(Or: How Rock-and-Roll Learned Me)
Jessie was my best friend, and we were going to see the band REM play at Starlake Amphitheatre in Pittsburgh. This was a huge deal because Jessie’s parents had actually granted him permission to drive the two of us in their minivan, and they were the sort of parents whose trust in their teenage son was arbitrary at best, subject to mysterious forces beyond anyone’s understanding. One weekend he could come over and watch movies. The next, he had to stay home, just because.
Once, eight of us teenagers went out to Kings restaurant and ordered the behemoth 32-scoop ice cream dish called “Tons of Fun for Everyone.” After ten minutes the dish had vanquished everyone but Jessie. As we lay back in the vinyl booth and watched, he grabbed the big wooden serving spoon and started ladling the soupy chocolate chip and peanutty dregs into his mouth. In the car, he threw up, and when he got home, still sick, his parents grounded him because they would not believe that he hadn’t been out drinking. This, even though we were the type of kids who got off on making chocolate layer cakes and dancing around to “Don’t Let’s Start” by They Might Be Giants. They didn’t see this in him, and it infuriated me.
The summer before, I’d gotten my driver’s license and scraped the side of my dad’s new Camry on a guardrail while driving the two of us downtown to see Jeff Buckley and Juliana Hatfield play. To us, the notion of driving the family car to a rock show outside the green zone of Pittsburgh’s suburbs had amassed a fearful stigma. This night—two best friends off for an evening of rock ‘n roll fun—was huge.
Did I mention that it had been raining all afternoon? The field seating at the amphitheatre was already a muddy mess by the time we got there. The band Luscious Jackson came out to open, and they launched into “Naked Eye,” their bass-heavy hit of that summer. Jessie and I couldn’t stop beaming. We stood there in the squishy field, singing along and stretching our arms out towards the tiny figures on stage half a football field away, as we angled our bodies physically towards the sound we swore was keeping us alive that summer, the same sound we had turned up as loud as possible so many nights, flying far too fast down suburban streets in compact cars and station wagons. This was the experience we’d been seeking; this was the circuit closed, now. The rain poured and we were Real Teenagers Living Life. REM came on and Michael Stipe growled into the microphone, “Is everybody wet out there?” and Jessie and I both swooned some.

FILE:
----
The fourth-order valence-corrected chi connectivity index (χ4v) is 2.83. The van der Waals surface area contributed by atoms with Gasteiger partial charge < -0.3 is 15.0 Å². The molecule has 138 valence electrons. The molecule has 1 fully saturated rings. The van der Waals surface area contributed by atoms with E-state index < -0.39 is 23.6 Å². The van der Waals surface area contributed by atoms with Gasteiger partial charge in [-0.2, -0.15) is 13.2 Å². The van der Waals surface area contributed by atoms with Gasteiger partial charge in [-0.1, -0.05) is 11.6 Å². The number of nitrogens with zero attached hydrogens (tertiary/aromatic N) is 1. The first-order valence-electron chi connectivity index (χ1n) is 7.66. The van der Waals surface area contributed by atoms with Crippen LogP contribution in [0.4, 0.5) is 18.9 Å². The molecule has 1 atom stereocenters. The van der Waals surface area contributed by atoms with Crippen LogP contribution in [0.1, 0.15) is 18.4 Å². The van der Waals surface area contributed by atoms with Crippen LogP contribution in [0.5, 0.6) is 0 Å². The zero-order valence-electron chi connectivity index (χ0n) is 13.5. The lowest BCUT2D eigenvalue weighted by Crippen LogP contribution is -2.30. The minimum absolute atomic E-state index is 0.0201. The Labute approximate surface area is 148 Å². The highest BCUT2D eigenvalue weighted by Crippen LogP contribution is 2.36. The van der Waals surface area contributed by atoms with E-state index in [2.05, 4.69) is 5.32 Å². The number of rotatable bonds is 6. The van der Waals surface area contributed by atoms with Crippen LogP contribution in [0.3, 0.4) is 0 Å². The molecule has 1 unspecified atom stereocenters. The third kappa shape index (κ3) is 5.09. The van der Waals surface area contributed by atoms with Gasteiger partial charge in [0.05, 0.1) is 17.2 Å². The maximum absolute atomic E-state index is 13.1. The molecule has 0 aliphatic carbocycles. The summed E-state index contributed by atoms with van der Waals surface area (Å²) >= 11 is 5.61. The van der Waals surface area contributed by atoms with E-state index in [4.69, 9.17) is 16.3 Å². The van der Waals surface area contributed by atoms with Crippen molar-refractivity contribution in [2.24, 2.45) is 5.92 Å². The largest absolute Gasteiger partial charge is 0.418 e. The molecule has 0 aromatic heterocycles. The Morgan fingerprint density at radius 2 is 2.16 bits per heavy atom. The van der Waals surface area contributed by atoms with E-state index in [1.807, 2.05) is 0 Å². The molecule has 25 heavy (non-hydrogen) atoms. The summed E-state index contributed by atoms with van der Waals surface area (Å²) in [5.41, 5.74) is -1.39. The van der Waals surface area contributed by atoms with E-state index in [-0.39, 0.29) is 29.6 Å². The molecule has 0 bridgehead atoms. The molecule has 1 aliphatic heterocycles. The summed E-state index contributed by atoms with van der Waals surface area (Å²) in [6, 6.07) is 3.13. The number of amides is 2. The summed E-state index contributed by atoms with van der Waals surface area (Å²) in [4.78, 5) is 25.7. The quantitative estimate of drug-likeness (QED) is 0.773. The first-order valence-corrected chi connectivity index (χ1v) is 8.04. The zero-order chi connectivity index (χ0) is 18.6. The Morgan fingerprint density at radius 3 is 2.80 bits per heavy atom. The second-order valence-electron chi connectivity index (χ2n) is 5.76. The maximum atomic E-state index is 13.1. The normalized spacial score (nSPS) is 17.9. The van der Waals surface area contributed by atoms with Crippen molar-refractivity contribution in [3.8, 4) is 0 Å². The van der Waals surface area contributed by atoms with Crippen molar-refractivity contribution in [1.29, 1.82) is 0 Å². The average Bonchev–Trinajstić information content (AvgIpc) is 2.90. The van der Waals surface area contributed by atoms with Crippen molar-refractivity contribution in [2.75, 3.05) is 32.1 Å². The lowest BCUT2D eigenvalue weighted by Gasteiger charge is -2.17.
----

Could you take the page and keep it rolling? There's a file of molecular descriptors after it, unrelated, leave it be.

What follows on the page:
Then the frat boys came.
First things first. I know that the term “frat boys” has become sort of a dull catch-all for beer-guzzling beefy young men with no sense of the subtle or artistic, the kind of stereotype that holds little interest for those of us who like to imagine that people are more complex than that. However, if we were to imagine that the above definition evolved from some original, empirical truth, then these young men were the corporeal embodiment of that truth. There were probably about seven of them—or, in the most sparkling version of my recollection, a dozen or more, maybe the original such fellows for whom the term was coined—the Latin fraternitas and the Dutch broeder turned to living, breathing, beings walking this earth. They arrived in a pack. They shoved themselves and their coolers of beer, already very much depleted, into the very last remaining narrow strip of empty space in the entire amphitheatre, behind these two nerdy, awkward kids on the crowded, muddy lawn.